By Meredith Ward Legislative and Media Affairs, IACP
n February 22, President Obama signed a piece of legislation that will allocate the D-Block to public safety. As part of the payroll tax cut extension compromise, a deal was reached on D-Block that includes
- D-Block allocation for public safety,
- funding ($7 billion) for a build-out of a nationwide public safety broadband network,
- a good governance structure, and
- preservation of the 700 megahertz (MHz) narrowband mission-critical voice spectrum.
The IACP has been working with the first responder community as part of the Public Safety Alliance for the past two and a half years to allocate D-Block spectrum to public safety for the development of a nationwide, interoperable, public safety broadband network. This has been a top priority for the IACP and for IACP President Walter A. McNeil.
Law enforcement and public safety must have a minimum of 20 MHz of broadband spectrum to meet current and future needs and have access to new technologies to perform increasingly complex duties. These technologies must have adequate and dedicated spectrum to ensure that they will be more secure and reliable than commercial broadband systems. The D-Block allocation to public safety and federal funding will help to meet the critical needs of our nation’s law enforcement and public safety community.
Commercial systems cannot be relied upon for mission-critical operations. Commercial networks, which often become congested with consumer applications such as Facebook, YouTube, Hulu, and Twitter, do not provide priority access to law enforcement and public safety. A substantial slowdown of service in the commercial services will serve as an inconvenience to paying customers; however, a similar slowdown for public safety could result in lives being lost.
The completion of a nationwide, interoperable, public safety broadband network will significantly impact the day-to-day lives of our nation’s law enforcement and other first responders. This nationwide network would allow for the transmittal of mission-critical, real-time, high-resolution data such as photos, videos, and text messages with the in-building penetration required by police, emergency medical services (EMS), and fire personnel when responding to emergencies within residential and commercial units. The robust network would be strong and efficient enough to provide mission critical–grade communication in the case of a natural disaster, a terrorist attack, or other emergencies.
Consider these examples:
- This will allow law enforcement across jurisdictions to communicate when there is a high-speed chase across border lines, when a natural disaster like a hurricane or tornado occurs, or during a major event that spreads across jurisdictions.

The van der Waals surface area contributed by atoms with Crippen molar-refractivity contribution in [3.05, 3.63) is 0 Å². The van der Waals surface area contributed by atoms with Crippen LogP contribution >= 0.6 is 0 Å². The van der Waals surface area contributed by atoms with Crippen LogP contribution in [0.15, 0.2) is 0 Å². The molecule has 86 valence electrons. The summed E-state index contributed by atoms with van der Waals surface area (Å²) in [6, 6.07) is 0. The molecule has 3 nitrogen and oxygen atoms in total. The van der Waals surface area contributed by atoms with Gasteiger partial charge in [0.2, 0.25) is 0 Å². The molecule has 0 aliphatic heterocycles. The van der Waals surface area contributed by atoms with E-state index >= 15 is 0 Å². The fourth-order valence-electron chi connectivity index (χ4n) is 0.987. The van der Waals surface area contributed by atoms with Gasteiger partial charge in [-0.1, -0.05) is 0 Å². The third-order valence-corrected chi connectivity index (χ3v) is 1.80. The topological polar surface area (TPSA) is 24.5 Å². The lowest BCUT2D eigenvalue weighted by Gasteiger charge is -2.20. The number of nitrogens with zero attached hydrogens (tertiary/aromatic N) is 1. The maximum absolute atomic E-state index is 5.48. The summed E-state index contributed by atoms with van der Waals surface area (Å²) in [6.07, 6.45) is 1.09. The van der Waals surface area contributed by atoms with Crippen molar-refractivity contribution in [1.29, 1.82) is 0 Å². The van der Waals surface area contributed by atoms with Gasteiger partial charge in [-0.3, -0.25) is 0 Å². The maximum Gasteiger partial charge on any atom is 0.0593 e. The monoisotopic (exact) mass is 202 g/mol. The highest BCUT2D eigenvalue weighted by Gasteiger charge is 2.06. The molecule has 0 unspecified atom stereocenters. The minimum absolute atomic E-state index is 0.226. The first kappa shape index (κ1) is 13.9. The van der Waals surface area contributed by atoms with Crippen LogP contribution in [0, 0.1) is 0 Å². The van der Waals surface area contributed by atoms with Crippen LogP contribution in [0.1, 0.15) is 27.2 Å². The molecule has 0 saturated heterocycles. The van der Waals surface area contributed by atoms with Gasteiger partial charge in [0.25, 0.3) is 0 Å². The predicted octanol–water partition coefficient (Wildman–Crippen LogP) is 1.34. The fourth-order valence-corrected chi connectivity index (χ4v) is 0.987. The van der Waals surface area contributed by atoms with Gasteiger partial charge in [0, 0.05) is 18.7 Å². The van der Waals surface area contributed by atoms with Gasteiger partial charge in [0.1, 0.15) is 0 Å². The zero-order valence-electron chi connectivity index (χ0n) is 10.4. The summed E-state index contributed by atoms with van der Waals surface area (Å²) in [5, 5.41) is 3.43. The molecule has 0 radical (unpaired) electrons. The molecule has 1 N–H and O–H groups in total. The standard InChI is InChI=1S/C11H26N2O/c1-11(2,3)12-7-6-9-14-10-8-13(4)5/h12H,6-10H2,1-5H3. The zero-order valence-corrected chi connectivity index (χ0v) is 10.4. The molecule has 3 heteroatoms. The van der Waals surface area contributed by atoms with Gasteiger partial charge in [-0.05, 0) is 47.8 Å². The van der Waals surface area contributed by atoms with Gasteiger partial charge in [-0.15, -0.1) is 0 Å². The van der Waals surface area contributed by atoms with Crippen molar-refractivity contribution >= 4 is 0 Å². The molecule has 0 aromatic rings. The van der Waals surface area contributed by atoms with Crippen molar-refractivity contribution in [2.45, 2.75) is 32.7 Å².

- The nationwide system would prevent communications lines from becoming jammed during an earthquake, a hurricane, a terrorist incident, or another major incident that greatly increases commercial cellphone and broadband usage.
- This will allow for first responders to send secure data when it counts the most. For instance, during an active shooter incident or a rescue mission, there may be a need for law enforcement to receive a blueprint of the building or the property where the incident is taking place.
All of the major national public safety organizations supported this legislation, including the International Association of Chiefs of Police, the National Sheriffs’ Association, the Major Cities Chiefs Association, the Major County Sheriffs’ Association, the International Association of Fire Chiefs, the Police Executive Research Forum, the Association of Public-Safety Communications Officials International, the National Association of State EMS Officials, the National Criminal Justice Association, the National Emergency Managers Association, the National Association of Police Organizations, the National Troopers’ Coalition, and the National Organization of Black Law Enforcement Executives.
Additionally, many state, local, and tribal government organizations supported it, including the National Governors Association, the National Association of Counties, the National League of Cities, the United States Conference of Mayors, the Council of State Governments, the International City/County Managers Association, and the National Conference of State Legislatures.
The IACP wishes to thank Communications and Technology Committee Chairman Chief Harlin McEwen (retired) for his tireless work on this issue. The IACP also would like to recognize the hard work of our membership for the letters sent, the calls made, and the work performed toward the passage of this critical legislation. ?
Please cite as:
Meredith Ward, "A Victory for Law Enforcement: President Signs D-Block Legislation," Legislative Alert, The Police Chief 79 (April 2012): 8.